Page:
Hit the Great Indian Coffee Trail

Once confined to South India, coffee has emerged into pan Indian beverage, not just at cafes but also in homes. However, the coffee industry is facing several challenges due to shortage of labour in its estates and plantations. Hassan M Kamal investigates

a story that claims how nearly 400 years ago, a Sufi poet named Baba
Budan smuggled coffee beans from Mocha (Yemen), to the hills of
Chikmagalur in Karnataka. While there is no recorded evidence to prove
this story, it has remained a popular folklore among India’s coffee


The presence of a controversial shrine of the Sufi saint on top of Dattagiri (or Baba Budan) range of the Western Ghats, watching over the coffee estates of Chikmagalur, further lends credence to the belief. After its arrival, over the next four centuries, coffee grew to become an integral part of South Indian culture.


communities and cities came to master the art of growing coffee,
roasting and brewing a fine concoction from the coffee beans, in their
own way.

Aromatic trail

“Even today, there are several households in South India who roast their own batch of coffee beans in the kitchen, grind it and prepare a decoction that suits their needs,” shares Dr Ashwini Kumar BJ, who holds the Coffee Board Research Chair at the Indian Institute of Plantation Management in Bangalore.


methods have created specialty coffees, which are in huge demand in the
Western markets as well as location-centric versions of Indian filter
coffee like the Degree coffee of Kumbakonam in Tamil Nadu (most popular
among Tamilians), Coorg coffee and Chikmagalur coffee, each known for
its unique taste, informs Dr Kumar (check box for details).


The equipment to make the popular Indian filter coffee is proof of how engrained the beverage is in the daily life of a South Indian. While the origins of the filter coffee maker aren’t documented comprehensively, according to photographer K Suresh, a die-hard coffee lover, the earlier method required keeping ground coffee wrapped around a cloth dipped in a pot of water overnight.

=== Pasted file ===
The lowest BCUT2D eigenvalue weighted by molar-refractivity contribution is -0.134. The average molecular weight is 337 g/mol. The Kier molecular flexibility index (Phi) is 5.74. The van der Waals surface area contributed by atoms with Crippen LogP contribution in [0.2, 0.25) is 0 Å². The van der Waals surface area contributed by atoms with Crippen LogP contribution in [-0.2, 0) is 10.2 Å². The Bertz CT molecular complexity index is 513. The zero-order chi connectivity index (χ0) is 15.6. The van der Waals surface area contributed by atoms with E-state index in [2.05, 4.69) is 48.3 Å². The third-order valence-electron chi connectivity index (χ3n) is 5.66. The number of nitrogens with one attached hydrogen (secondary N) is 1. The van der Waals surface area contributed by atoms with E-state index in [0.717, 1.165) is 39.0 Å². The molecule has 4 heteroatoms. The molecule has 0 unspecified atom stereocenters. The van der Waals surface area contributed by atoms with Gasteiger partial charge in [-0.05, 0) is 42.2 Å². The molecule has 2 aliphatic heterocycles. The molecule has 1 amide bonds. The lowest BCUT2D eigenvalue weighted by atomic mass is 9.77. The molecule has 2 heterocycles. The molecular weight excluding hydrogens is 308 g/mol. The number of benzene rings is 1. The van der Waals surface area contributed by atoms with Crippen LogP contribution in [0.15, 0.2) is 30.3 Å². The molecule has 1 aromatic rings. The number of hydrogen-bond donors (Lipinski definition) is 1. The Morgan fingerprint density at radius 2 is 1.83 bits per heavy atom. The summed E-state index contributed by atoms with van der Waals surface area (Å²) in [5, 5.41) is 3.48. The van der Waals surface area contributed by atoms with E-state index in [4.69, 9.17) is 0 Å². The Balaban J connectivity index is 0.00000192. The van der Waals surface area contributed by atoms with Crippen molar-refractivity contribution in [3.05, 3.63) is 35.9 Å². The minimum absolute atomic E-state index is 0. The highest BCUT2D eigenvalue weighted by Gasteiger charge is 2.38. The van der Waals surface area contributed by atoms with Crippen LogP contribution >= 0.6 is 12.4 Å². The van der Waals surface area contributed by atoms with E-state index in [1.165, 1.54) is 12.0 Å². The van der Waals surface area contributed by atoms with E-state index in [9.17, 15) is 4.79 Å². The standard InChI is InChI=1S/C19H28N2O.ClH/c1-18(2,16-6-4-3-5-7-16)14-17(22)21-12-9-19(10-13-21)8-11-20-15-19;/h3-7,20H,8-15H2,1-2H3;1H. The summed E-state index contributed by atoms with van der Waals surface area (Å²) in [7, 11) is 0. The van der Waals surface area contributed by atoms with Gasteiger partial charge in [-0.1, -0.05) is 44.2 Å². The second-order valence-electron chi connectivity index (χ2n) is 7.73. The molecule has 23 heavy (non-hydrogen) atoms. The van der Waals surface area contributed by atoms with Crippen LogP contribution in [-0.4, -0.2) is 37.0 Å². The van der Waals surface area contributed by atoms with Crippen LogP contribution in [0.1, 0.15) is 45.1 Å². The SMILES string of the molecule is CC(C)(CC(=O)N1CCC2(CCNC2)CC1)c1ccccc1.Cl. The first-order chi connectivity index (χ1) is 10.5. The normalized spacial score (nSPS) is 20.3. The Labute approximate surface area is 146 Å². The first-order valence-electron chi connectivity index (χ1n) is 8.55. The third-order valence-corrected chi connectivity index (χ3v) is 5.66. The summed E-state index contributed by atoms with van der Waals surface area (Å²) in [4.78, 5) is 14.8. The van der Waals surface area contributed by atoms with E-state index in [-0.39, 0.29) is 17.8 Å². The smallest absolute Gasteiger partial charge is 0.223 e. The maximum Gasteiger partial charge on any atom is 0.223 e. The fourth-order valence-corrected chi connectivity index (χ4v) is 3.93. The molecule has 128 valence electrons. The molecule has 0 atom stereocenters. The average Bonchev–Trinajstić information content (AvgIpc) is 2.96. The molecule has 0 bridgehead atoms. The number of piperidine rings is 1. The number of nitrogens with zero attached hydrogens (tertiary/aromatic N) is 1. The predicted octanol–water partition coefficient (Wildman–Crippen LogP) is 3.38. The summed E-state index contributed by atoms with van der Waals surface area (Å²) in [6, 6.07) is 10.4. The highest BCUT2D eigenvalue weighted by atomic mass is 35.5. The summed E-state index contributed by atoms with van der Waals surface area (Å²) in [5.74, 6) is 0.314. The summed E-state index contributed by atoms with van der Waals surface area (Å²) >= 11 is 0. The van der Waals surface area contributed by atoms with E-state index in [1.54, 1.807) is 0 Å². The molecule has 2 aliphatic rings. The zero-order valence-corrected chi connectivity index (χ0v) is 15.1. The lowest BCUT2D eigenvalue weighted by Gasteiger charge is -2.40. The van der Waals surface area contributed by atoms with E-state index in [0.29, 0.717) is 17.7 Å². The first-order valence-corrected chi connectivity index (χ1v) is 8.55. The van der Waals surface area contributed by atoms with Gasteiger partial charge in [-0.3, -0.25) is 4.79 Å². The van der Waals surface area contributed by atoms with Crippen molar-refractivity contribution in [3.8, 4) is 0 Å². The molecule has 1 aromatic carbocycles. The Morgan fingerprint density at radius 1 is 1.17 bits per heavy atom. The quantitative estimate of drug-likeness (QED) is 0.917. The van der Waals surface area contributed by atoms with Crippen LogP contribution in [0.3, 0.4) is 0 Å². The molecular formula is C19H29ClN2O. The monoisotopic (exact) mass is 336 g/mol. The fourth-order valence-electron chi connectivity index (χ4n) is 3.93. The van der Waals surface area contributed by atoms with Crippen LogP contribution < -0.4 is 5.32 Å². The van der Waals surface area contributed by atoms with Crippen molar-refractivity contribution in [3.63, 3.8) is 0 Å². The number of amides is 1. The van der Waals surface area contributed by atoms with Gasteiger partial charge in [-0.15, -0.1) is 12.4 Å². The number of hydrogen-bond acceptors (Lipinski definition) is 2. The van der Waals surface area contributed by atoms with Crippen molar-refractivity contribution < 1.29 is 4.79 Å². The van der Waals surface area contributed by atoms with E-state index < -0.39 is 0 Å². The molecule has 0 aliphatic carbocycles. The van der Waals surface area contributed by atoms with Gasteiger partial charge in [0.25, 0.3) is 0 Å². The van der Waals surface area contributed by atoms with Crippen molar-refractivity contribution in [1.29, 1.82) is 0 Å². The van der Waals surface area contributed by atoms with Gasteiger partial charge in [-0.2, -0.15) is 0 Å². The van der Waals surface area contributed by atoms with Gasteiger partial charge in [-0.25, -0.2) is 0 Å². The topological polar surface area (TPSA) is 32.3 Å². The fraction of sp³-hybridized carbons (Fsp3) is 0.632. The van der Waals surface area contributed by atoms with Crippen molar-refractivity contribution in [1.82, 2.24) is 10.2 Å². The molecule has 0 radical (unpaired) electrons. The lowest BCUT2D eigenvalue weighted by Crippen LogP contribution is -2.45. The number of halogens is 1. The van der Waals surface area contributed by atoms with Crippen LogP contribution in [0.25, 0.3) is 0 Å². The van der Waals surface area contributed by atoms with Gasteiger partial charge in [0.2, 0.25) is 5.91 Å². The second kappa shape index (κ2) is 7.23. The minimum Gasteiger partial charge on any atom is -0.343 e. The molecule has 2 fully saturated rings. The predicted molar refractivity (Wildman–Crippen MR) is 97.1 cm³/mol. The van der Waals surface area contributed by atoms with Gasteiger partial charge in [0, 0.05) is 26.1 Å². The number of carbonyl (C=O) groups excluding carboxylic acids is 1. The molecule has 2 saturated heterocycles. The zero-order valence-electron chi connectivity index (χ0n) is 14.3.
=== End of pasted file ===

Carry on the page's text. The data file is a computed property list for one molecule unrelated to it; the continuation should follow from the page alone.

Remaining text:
“My grandma would make fresh coffee every morning; jaggery was used to sweeten it. Sugar was reserved for tea,” he recalls. He still sources coffee beans from Mangalore, but also vouches for beans sold at Philips Tea and Coffee in King’s Circle, a locality famous for its authentic coffee. “The process continues with the Indian filter coffee makers, even today.

The ground coffee is kept inside a chamber and filled with hot water. Overnight, the coffee filters down into a chamber right under it, giving the final decoction a strong flavour,” says Jignesh Shah, a Mumbai-based coffee entrepreneur. He adds that in most South Indian families, there’s a tradition of offering the first drink from the brew to the head of the family in the morning.

Arrival of new coffee fans
Shah comes from the new breed of coffee lovers, who are not South Indian, but have acquired a taste for this beverage, and see coffee as an item that needs to be appreciated. “Most Indians have been cheated with, when it comes to coffee, as we have never got anything beyond instant coffee. Coffee is more than that,” says Shah.

He adds that the beverage is gaining popularity among other communities, including the tea-crazy North Indians. “And, I’m not referring to a Barista, Cafe Coffee Day or Starbucks outlet (though they played a role in popularising coffee) or drinking instant coffee from vending machines, but coffee fans who want to prepare it from scratch in their own homes.”

Shah recently launched his brand of coffee, Jewel Aromantic, and has also been conducting workshops and taking classes, teaching Mumbaikars how to brew coffee at home. One of his focus areas has been making inexpensive fuss-free coffee makers like the Italian Moka Pot (comes for just Rs 500), Indian Filter Coffee maker (Rs 500) and the most-recent Aero Press (Rs 2,500), now available in India.